January 3, 2006
FROM: Robert J. Freeman, Executive Director
The staff of the Committee on Open Government is authorized to issue advisory opinions. The ensuing staff advisory opinion is based solely upon the information presented in your correspondence.
I have received your letter in which you raised questions relating to the Open Meetings Law and political caucuses.
You asked first whether a political caucus to be held "for the purpose of inviting all Party members in a community" must be preceded by public notice. In this regard, the Open Meetings Law is applicable to meetings of public bodies. The phrase public body is defined to mean:
"...any entity for which a quorum is required in order to conduct public business and which consists of two or more members, performing a governmental function for the state or for an agency or department thereof, or for a public corporation as defined in section sixty-six of the general construction law, or committee or subcommittee or other similar body of such public body."
Further, a "meeting" for purposes of the Open Meetings Law involves a gathering of a quorum of a public body for the purpose of conducting public business [see §102(1)].
The kind of gathering that you described would not appear to be meeting of a public body or, therefore, that the Open Meetings Law would apply. Even if a majority of a public body, such as a town board or a county legislature, is present at a political caucus, it is unlikely that the Open Meetings Law would be applicable. By way of background, the Open Meetings Law provides two vehicles under which a public body may meet in private. One is the executive session, a portion of an open meeting that may be closed to the public in accordance with §105 of the Open Meetings Law. The other arises under §108 of the Open Meetings Law, which contains three exemptions from the Law. When a discussion falls within the scope of an exemption, the provisions of the Open Meetings Law do not apply.
Since the Open Meetings Law became effective in 1977, it has contained an exemption concerning political committees, conferences and caucuses. Again, when a matter is exempted from the Open Meetings Law, the provisions of that statute do not apply. Questions concerning the scope of the so-called "political caucus" exemption have continually arisen, and until 1985, judicial decisions indicated that the exemption pertained only to discussions of political party business. Concurrently, in those decisions, it was held that when a majority of a legislative body met to discuss public business, such a gathering constituted a meeting subject to the Open Meetings Law, even if those in attendance represented a single political party [see e.g., Sciolino v. Ryan, 81 AD 2d 475 (1981)].
Those decisions, however, were essentially reversed by the enactment of an amendment to the Open Meetings Law in 1985. Section 108(2)(a) of the Law now states that exempted from its provisions are: "deliberations of political committees, conferences and caucuses." Further, §108(2)(b) states that:
"for purposes of this section, the deliberations of political committees, conferences and caucuses means a private meeting of members of the senate or assembly of the state of New York, or the legislative body of a county, city, town or village, who are members or adherents of the same political party, without regard to (I) the subject matter under discussion, including discussions of public business, (ii) the majority or minority status of such political committees, conferences and caucuses or (iii) whether such political committees, conferences and caucuses invite staff or guests to participate in their deliberations..."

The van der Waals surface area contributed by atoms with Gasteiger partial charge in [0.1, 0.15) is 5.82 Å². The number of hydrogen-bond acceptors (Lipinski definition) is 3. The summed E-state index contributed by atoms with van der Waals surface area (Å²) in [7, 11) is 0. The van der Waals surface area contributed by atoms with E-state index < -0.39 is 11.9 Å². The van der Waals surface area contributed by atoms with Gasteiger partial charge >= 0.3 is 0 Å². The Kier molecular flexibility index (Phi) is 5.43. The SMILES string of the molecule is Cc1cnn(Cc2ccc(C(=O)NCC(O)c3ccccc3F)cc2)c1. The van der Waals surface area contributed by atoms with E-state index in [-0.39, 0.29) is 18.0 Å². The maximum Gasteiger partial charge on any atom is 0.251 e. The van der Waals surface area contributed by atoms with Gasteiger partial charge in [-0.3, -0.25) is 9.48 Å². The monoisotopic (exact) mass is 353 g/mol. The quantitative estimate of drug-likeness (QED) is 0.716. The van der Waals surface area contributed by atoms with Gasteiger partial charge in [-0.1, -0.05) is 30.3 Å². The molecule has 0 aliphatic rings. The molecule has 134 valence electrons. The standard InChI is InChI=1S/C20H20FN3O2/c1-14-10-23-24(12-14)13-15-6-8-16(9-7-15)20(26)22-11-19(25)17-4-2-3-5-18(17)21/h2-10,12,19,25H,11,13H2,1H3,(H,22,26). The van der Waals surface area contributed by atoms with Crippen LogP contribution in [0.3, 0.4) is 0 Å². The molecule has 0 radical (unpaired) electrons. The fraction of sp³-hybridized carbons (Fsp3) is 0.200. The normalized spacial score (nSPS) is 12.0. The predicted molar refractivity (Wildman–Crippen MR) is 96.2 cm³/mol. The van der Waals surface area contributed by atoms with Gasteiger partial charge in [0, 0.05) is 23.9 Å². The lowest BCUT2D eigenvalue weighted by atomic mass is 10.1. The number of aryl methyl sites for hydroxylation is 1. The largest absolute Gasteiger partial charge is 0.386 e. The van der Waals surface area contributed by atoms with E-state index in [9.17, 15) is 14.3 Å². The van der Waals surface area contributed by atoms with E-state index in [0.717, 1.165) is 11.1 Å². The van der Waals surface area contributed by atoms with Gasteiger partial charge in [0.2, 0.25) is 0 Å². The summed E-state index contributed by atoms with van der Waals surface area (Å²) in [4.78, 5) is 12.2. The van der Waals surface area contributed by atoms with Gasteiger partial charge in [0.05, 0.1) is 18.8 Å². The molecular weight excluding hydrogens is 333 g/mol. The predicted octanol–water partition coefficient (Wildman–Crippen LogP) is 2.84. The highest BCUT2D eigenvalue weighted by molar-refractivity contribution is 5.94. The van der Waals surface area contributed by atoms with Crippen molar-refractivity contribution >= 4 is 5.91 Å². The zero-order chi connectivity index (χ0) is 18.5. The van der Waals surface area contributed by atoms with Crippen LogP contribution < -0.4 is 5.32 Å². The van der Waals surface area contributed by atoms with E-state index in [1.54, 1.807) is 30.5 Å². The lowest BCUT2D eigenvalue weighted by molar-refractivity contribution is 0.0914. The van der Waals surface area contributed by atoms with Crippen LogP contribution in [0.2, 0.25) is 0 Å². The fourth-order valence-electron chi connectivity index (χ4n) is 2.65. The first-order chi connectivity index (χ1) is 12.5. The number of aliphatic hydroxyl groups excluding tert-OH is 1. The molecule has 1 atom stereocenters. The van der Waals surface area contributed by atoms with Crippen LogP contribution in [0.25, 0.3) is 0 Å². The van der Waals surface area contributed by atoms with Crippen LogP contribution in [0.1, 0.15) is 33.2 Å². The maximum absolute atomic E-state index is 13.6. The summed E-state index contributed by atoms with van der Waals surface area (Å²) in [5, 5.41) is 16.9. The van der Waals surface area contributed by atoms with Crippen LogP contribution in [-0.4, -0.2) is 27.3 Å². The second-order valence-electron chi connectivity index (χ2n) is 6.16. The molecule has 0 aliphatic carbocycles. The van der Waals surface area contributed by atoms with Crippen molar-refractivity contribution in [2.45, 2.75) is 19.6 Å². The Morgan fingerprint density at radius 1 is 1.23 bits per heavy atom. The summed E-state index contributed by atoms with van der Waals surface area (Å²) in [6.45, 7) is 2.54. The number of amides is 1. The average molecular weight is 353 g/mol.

Based on the foregoing, in general, either the majority or minority party members of a legislative body may conduct closed political caucuses, either during or separate from meetings of the public body. When a political caucus is held, the Open Meetings Law does not apply, and there would be no requirement imposed by that law, or any other of which I am aware, concerning notice to the public.
You second question is whether "a board [may] hold a Republican caucus and have Democrats present." It is assumed that you are referring to republican and democrat members of a board and that a majority of the board would be present. If that is so, I do not believe that the gathering could be characterized as a political caucus that is exempt from the Open Meetings Law; on the contrary, that kind of gathering would in my view constitute a "meeting" subject to the Open Meetings Law. A political caucus by definition is in my opinion restricted to members or adherents of a single political party. Webster’s New Collegiate Dictionary defines caucus as:
"a closed meeting of a group of persons belonging to the same political party or faction usu. to select candidates or to decide on policy."
Since the gathering described would be attended by members of more than one political party, I do not believe that it could be described as a political caucus exempt from the Open Meetings Law. Again, it would appear to be a "meeting" that falls within the coverage of that statute.
I hope that I have been of assistance.